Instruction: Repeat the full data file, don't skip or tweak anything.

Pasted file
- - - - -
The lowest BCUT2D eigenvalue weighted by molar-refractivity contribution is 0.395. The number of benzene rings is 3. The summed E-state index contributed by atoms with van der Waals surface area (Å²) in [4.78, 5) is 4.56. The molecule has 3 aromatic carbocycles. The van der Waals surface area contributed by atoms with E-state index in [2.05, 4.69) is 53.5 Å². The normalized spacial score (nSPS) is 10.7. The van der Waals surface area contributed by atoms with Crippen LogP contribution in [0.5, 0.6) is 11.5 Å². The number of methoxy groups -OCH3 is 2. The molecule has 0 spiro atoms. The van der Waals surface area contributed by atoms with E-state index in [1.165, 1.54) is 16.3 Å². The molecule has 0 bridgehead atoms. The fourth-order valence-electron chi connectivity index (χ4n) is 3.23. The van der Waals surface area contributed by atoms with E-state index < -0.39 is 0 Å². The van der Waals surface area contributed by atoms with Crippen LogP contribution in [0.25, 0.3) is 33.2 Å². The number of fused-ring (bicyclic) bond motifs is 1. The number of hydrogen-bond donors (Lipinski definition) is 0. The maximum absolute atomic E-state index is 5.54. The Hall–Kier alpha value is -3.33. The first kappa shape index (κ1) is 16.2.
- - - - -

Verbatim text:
The lowest BCUT2D eigenvalue weighted by molar-refractivity contribution is 0.395. The number of benzene rings is 3. The summed E-state index contributed by atoms with van der Waals surface area (Å²) in [4.78, 5) is 4.56. The molecule has 3 aromatic carbocycles. The van der Waals surface area contributed by atoms with E-state index in [2.05, 4.69) is 53.5 Å². The normalized spacial score (nSPS) is 10.7. The van der Waals surface area contributed by atoms with Crippen LogP contribution in [0.5, 0.6) is 11.5 Å². The number of methoxy groups -OCH3 is 2. The molecule has 0 spiro atoms. The van der Waals surface area contributed by atoms with E-state index in [1.165, 1.54) is 16.3 Å². The molecule has 0 bridgehead atoms. The fourth-order valence-electron chi connectivity index (χ4n) is 3.23. The van der Waals surface area contributed by atoms with E-state index < -0.39 is 0 Å². The van der Waals surface area contributed by atoms with Crippen LogP contribution in [0.25, 0.3) is 33.2 Å². The number of fused-ring (bicyclic) bond motifs is 1. The number of hydrogen-bond donors (Lipinski definition) is 0. The maximum absolute atomic E-state index is 5.54. The Hall–Kier alpha value is -3.33. The first kappa shape index (κ1) is 16.2.